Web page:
Learning characteristics. Arguably, inmates present the most significant challenge that any educator will face. As a group, the inmate population includes an array of learning characteristics not found in any one public school classroom.

The incidence of handicapped individuals in corrections ranges from 28 percent to 62 percent, according to various studies. Lee Clark in 1986 found that 25 percent of incarcerated youths in a county corrections facility were mentally retarded, and 42 percent of adult inmates were identified as learning disabled in a three-state sample of 1,000 inmates by Raymond J. Bell, E.H. Conard and R.J. Suppa in 1984. These figures have major implications for program developers and personnel workers who must compete with school districts to employ special education teachers.

Offenders' cognitive skills have been identified as a major reason for incarceration. Ross and Fabiano point out that offenders fail to identify problems, identify alternatives, select solutions and carry out their choices. Clearly, if we accept that inmates commit crimes because they make poor choices, correctional educators must target this problem.

The importance of vocational skills for ex-offenders is well-documented. Prior to incarceration, between 40 and 50 percent of inmates are unemployed. Several studies have found that inmates who participated in vocational programs while incarcerated were less likely to recidivate, clearly demonstrating the importance of effective vocational programs.

Cultural Diversity

Cultural awareness is increasingly important to our economic and social success. The importance of culture is well-stated by Donna M. Gollnick and Phillip C. Chinn, who said in 1990: "Culture provides the blueprint that determines the way an individual thinks, feels and behaves in society. To understand an individual's behavior, we must understand his culture."

No group of educators is more in need of cultural diversity training than correctional educators. The over-representation of African American and Hispanic inmates in an educational environment primarily staffed by Caucasian teachers makes it vital for correctional educators to understand that cultural learning differences do not indicate inferiority.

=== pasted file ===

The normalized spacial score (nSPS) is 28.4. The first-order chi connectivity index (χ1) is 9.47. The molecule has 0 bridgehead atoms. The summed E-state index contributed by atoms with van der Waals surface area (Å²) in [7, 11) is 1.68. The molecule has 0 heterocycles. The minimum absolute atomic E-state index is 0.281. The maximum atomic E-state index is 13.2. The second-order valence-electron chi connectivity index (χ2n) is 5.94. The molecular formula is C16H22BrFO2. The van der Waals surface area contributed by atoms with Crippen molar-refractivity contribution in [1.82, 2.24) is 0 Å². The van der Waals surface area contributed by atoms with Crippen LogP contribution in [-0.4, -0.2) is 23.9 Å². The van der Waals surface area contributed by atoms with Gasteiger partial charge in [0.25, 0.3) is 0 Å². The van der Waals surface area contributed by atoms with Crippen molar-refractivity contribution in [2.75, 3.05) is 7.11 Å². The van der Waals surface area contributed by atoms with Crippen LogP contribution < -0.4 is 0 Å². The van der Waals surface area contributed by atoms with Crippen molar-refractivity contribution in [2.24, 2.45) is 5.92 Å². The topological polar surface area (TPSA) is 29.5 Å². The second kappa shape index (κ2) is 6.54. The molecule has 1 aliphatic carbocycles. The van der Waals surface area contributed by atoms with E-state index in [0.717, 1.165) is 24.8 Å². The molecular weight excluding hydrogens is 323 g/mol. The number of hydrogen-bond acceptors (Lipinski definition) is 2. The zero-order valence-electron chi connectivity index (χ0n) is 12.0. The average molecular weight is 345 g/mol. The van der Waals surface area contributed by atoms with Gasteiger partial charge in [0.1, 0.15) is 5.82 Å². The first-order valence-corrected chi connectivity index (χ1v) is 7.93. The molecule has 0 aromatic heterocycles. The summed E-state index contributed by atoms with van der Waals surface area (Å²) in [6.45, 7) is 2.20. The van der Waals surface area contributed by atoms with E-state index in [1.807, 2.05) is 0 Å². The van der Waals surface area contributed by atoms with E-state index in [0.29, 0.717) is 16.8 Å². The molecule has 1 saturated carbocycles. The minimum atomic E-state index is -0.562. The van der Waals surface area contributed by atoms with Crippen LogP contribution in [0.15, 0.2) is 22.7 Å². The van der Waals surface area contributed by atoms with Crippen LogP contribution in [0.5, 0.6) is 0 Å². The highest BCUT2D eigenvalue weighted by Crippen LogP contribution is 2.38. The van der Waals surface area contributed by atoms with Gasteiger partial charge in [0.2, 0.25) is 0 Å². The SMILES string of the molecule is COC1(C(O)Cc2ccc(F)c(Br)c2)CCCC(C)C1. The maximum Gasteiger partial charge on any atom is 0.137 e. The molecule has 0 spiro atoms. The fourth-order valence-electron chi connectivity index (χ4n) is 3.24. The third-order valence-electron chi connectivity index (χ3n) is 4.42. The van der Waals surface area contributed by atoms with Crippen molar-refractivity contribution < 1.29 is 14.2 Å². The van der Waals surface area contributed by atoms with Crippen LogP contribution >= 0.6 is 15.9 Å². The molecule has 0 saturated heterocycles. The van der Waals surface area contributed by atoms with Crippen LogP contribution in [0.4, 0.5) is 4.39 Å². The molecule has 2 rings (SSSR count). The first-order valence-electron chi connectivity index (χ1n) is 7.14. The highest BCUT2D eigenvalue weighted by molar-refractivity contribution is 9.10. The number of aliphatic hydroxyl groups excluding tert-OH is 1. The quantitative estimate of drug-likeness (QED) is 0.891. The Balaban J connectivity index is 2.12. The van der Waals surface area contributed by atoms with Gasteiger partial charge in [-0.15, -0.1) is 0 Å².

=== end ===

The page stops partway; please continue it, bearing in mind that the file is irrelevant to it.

Large numbers of African American and Hispanic students continue to exit public schools without receiving diplomas, according to the National Education Association. This trend is symptomatic of the general education system's inability to meet the educational needs of minority students. Correctional educators need to obtain skills related to multicultural instruction.

New Approaches

It is time to develop new programs that use recidivism as the single most important measure of their effectiveness. We must realize this is the chief issue to legislators. Program developers should break away from traditional programs that do not meet the employment and adjustment needs of inmates preparing to re-enter society. We must become comprehensive in our educational programming.

Offenders are not in prison because they cannot read. Acquiring a General Equivalancy Diploma, although worthwhile, is only a small part of the solution. We must recognize that offenders need to learn job skills and to develop thinking strategies that will help them avoid committing crimes. Above all, we must realize that programs must include support services after release. Doing less jeopardizes the expensive training we provide inmates.

It is unlikely that correctional education programs will receive increased funding. Therefore, we must search for creative alternatives that enable us to expand while using inexpensive yet effective resources.

Correctional Teaching Community

One example of a creative program is the Correctional Teaching Community (CTC), which is an attempt to incorporate components that will enable inmates to acquire essential skills to successfully adjust to society. In CTC programs, inmates are placed in various jobs according to their assessed abilities. The major components of the CTC are:

1. Placing inmates into work-based vocational training specifically related to assessed vocational abilities. Instructors identify and address job-related academic skills in the work setting. This approach has several benefits: increased exposure to positive role models, increased staff participation, increased individual instruction and integration of vocational and academic instruction.

2. Participatory planning of each work-based vocational training area. Management increasingly is becoming more participatory. Corrections has traditionally used a quasi-military form of management. Staff need to be more involved in planning and intervention in their areas of expertise. Each individual can have a positive effect on the mission of correctional education. Benefits here include increased effectiveness, improved staff morale and increased cost-effectiveness due to improved productivity.